Ants nest in a compost bin. The white material is shredded paper.
Many people worry about having ants in their compost heap but ants contribute to the composting process by bringing fungi, and other organisms, into their nests as well as introducing minerals e.g. phosphorus and potassium.
Ants feed on a range of food including aphid honeydew (produced by aphids from plant sap excreting), fungi, seeds, scraps and insects some of which are found in the compost heap. Compost provides some of these foods and it provides shelter for ants nests
when cold composting techniques are being used or during the maturation stages of hot composting when the compost has cooled. Several species found in the UK including Lasius, Myrmica and Formica species
nests can be beneficial in a compost heap as they increase the biodiversity by bringing insects and fungi into their nests and their tunnels can assist airflow.
If the compost is almost finished it can be part containing
the ant colony can be removed and spread on the garden where the ants will probably disappear with a few days. If there are only a few ants I would normally leave them if they or the nest are taking over the bin probably the simplest way to get rid of
them is to douse the nest with cold water. This will have the advantage of increasing the moisture level of the compost as ants are often found in compost which is on the dry side.
It is also suggested that sprinkling
coffee grounds or cornmeal onto the nest will discourage them
Ants are less welcome in a wormery. They are omnivorous and will not normally harm the worms,
but they will compete with the worms for the food. If there are relatively few ants, provided you adding enough food to keep the worms supplied as well as allowing the ants their share it might be acceptable to just ignore the ants and let them co-exist. Allowing
the ants to compete for food may result in the worms becoming malnourished as the ants will compete for the sugars and fats in the feedstuff which are essential to the development in of the worms. Not removing the worms also means that when handling the compost
your hands and arms are likely get covered with ants and some might take the worm eggs (cocoons) which will impact on the breeding programme.
Where ants have infested a stacking wormery it is possible to remove the trays
containing most of the ants and the nest, disturb them using the hand fork and leave them exposed to the light which will further encourage them to leave. It should also be possible to hunt through the nest to find and remove the Queen. (Gloves should be worn)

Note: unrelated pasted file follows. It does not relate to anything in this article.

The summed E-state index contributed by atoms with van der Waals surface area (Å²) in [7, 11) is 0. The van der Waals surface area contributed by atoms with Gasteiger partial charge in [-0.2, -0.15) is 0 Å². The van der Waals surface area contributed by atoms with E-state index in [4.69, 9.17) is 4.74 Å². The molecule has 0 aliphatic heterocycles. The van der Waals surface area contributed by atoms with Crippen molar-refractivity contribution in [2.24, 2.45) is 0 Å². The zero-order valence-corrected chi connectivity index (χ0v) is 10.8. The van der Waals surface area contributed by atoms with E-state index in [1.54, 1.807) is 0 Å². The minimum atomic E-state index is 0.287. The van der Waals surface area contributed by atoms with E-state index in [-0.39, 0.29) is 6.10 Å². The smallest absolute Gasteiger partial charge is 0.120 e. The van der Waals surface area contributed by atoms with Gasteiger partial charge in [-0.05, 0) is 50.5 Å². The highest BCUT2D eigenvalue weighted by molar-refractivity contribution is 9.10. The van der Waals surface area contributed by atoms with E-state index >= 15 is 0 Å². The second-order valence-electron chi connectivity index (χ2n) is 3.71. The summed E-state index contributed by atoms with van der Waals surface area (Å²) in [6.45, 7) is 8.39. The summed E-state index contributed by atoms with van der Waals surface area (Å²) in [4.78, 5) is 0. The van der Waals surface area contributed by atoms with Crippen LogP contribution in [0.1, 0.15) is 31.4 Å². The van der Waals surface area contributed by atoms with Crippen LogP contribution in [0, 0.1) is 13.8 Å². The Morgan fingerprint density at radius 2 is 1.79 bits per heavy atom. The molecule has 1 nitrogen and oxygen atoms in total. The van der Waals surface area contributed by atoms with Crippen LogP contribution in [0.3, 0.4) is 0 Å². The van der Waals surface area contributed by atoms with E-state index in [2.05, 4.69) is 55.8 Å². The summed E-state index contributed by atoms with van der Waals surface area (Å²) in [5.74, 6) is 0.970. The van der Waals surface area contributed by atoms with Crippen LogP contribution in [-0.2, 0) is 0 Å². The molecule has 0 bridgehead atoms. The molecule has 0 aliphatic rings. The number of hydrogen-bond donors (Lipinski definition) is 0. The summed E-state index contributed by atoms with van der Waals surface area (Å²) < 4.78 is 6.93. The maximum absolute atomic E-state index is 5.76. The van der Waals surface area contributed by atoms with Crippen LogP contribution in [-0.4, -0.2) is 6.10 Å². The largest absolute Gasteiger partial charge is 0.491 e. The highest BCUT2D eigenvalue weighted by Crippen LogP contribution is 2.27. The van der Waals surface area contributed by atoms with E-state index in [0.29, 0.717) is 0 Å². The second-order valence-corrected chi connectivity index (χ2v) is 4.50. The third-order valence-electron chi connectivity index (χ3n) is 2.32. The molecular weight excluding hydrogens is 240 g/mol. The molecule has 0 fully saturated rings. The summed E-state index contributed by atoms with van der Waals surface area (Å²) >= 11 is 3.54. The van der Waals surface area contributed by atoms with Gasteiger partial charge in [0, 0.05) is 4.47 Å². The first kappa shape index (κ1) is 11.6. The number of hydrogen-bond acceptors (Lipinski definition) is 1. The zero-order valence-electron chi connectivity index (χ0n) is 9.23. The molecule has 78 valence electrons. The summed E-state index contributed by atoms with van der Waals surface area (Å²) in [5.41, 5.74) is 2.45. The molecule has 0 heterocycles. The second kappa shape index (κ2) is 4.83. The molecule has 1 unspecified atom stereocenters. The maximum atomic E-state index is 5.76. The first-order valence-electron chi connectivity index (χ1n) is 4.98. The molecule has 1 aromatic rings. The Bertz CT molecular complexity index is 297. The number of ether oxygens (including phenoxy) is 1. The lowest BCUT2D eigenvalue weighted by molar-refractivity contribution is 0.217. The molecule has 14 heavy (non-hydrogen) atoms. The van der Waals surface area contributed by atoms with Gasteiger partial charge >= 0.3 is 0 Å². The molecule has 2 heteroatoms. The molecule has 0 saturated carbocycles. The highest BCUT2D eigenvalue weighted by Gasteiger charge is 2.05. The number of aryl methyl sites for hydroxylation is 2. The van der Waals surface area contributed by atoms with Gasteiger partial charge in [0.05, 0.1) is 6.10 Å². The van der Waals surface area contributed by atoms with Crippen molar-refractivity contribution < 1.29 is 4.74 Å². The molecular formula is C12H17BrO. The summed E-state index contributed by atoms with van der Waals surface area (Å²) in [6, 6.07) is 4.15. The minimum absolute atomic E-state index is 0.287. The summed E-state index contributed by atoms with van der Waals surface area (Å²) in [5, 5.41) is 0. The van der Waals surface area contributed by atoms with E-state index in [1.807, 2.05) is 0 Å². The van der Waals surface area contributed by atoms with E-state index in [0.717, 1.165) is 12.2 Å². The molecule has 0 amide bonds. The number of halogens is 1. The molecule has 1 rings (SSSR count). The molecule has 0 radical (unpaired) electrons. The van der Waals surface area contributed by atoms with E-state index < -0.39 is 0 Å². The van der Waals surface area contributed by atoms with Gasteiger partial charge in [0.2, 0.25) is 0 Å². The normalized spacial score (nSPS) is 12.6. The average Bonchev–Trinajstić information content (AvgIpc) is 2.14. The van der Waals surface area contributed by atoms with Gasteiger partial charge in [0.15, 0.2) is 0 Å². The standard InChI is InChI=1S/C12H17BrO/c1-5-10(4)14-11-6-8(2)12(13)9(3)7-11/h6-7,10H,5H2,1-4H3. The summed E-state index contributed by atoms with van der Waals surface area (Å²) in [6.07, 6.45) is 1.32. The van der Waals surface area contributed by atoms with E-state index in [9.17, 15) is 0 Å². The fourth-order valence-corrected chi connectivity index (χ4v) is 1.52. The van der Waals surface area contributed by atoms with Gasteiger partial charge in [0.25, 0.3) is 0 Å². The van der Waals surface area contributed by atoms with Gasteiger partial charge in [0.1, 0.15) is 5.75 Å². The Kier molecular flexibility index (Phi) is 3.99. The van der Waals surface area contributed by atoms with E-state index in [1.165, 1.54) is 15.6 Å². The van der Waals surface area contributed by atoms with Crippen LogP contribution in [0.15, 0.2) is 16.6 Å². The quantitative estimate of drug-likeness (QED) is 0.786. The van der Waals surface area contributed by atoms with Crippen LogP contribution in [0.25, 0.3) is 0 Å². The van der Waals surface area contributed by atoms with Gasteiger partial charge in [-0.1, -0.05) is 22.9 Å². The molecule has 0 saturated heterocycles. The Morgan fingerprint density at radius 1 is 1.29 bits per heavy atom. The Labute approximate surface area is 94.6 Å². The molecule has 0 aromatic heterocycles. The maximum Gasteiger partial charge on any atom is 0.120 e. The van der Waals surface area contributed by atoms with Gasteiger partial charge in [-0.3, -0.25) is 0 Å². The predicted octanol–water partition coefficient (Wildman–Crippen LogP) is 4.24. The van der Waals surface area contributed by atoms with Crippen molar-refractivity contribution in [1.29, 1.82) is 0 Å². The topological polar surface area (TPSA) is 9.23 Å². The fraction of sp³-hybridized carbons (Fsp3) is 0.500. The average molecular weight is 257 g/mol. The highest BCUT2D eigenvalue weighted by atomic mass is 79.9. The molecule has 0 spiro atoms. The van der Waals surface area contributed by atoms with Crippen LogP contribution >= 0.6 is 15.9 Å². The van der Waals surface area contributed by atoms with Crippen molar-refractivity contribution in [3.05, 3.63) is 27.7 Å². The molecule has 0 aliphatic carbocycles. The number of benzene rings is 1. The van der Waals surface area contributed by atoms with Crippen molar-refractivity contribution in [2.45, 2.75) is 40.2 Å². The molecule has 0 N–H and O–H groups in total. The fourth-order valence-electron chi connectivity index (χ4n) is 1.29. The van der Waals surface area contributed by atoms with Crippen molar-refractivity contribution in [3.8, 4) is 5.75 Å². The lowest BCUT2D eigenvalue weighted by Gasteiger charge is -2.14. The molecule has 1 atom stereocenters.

The Queen will be much bigger than the other ants.
It is said that sprinkling cinnamon cause the ants to disperse making it easier to remove the nest.
is that the presence of an ant’s nest is an indication of dry bedding. Although there are several cases on Internet forums where people state that their moist wormeries have been invaded.
The moisture level can be
measure using a meter of estimate by squeezing the compost in the hand (Compost Moisture ) but it is probably safest to assume that the bedding is on the dry side and
moisten it is using a water spray and turn it with a trowel or hand fork to disrupt ant colonies. Continue this process for a few days and most ants will move to a new home.
As ants invade wormeries to gain access
to readily available food an invasion may suggest a review of the amount of food provided is necessary to ensure that the worms are not being overfed. Too much food left in the wormery may increase the acidity of the bedding which makes
it more attractive to ants and less favourable to worms.
Ideally the bedding should be as close to neutral (ph7). If the bedding is acidic many suppliers of wormeries recommend the addition of a small quantity of lime. (which
they sell!). Some suppliers recommend treating the wormery with a small handful of lime every month, but this view is not shared by all.
Preventative is better than cure.
One of the simplest ways of preventing ants occupying the wormery is to surround the wormery, or its legs, with water. With a bin on legs each of the legs can be stood in
a dish or a coffee jar of water to which a little washing up liquid has been added to reduce the surface tension. Some recommend the use of mineral oil rather than water.
a commercially available ant goo, a sticky substance that is painted around the stems of rose bushes to trap ants can be used this is said to be eco-friendly and does not contain any insecticide poisons Vaseline can also be smeared round
These techniques will not only exclude ants but other creeping and crawling creatures as well, so it should only be used where ants are a problem.